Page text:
Which word is the subject?

From a draft study for a US Government agency: "... the analyses were prioritized by first concentrating on systems whose performance are deemed critical to the safe and efficient operation ..." After I changed "are" to "is" in my comments, the author replied: "NO -- Systems is plural" I then asked a tech writer friend who replied: "Depends what is being emphasized as critical - the systems or the performance." Isn't "performance" the subject?Read More...
Gustavo and David, thank you for your replies. In a later email from my tech writer friend, he clarified that he agreed with me.Read More...
Last Reply By StillKicking · First Unread Post

Zero or First Conditional

If you are a well-organised person, you ..................... your time. a) will manage b) would manage c) manage d) managed This sentence was included in our GSSC final exam. Students were supposed to choose only one of the options provided. Do you think it should be first conditional (WILL MANAGE), or Zero conditional (MANAGE)? Thank you very muchRead More...
Great reply .Read More...
Last Reply By Ahmed Mohammed · First Unread Post

Future

Liverpool 's players are known to be skilled. They (are going to win / will win) the match easily. What is the right answer here?Read More...
Yes, I realize that you guys are looking for a detailed explanation, and I have decided to turn this into a research project. Please give me about a week, and I will try to clear up the mystery of will versus be going to to the best of my ability. As a native speaker, I never (or almost never) have to think about it. As a grammar-forum moderator, though, I encounter the question regularly, and I very often disagree with Egyptian "model answers" in this department! The distinction between...Read More...
Last Reply By David, Moderator · First Unread Post

Sentence confusion

My friend and I were playing a game and discussing about some various strategies to finish it as fast as possible and he suddenly asked me this "does that trick work if you abandon the gate.' I'm so confused whether this is correct or not, should it be will that trick work if you abandon the gate? Thanks in advance!Read More...

set things staight again

a. He'll set things straight again. b. He'll set things straight one more time. Do these mean 1. He'll set things straight before and he will do it again. or 2. Things were good at first, then went wrong. He will restore things to the way they were. ? I think from a logical point of view both should mean (1), but people generally use them to mean (2). Many thanks.Read More...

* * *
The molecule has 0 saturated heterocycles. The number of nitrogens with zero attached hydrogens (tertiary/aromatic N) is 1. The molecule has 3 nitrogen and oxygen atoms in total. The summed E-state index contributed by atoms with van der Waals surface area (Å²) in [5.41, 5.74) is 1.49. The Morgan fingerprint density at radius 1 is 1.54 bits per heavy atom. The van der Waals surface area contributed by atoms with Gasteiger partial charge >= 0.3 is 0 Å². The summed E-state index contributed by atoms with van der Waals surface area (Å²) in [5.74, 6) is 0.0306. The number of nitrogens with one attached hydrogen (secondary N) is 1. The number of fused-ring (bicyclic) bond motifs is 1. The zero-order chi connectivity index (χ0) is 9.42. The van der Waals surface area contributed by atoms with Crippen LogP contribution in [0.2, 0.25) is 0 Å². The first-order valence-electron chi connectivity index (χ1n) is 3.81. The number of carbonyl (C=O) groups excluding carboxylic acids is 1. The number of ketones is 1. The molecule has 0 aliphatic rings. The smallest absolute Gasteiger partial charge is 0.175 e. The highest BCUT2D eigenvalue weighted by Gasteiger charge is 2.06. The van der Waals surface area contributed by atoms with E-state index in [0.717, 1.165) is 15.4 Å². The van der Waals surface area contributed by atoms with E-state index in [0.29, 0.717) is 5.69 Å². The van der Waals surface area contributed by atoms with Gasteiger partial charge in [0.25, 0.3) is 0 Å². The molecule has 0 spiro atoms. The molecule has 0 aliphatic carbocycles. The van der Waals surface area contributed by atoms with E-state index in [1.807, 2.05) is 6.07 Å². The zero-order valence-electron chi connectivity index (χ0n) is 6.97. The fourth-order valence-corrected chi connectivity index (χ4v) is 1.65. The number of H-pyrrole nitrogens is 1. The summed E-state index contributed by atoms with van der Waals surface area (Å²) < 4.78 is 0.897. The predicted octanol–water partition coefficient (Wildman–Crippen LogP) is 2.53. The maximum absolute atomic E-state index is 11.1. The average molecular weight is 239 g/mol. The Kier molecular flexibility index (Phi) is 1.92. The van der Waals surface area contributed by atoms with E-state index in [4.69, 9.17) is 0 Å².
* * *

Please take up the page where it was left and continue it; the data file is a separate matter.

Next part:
Hi, Azz, Where you said above: "*He'll set things straight before," I'm sure you meant to say "He set things straight before." I think both interpretations are possible. Interpretation (2) might be a case of "excessive conciseness," so to say, but I wouldn't say it's wrong. Context can help, for example: - When we bought this house, this wall was white. Then we painted it gray. Now we'll paint it white again. (Now we'll paint it white + As a result the wall will be white again.)Read More...
Last Reply By Gustavo, Contributor · First Unread Post

elliptical usage

With their special moon vehicle, they could travel farther from the landing site to investigate more of the lunar environment and collect a wider range of soil and rock sample. ...... Which of the following interpretation is right? 1) ....., they could travel farther from the landing site to investigate more of the lunar environment and (could) collect a wider range of soil and rock sample. 2) ....., they could travel farther from the landing site to investigate more of the lunar environment...Read More...
Hi, Freeguy, Syntactically, either interpretation is possible, and ellipsis is not involved: 1) They could [ travel farther from the landing site to investigate more of the lunar environment ] and [ collect a wider range of soil and rock sample ] . 2) The could travel farther from the landing site to [ investigate more of the lunar environment ] and [ collect a wider range of soil and rock sample ] . In (1), two verb phrases are coordinated as complements of the modal "could": the verb...Read More...
Last Reply By David, Moderator · First Unread Post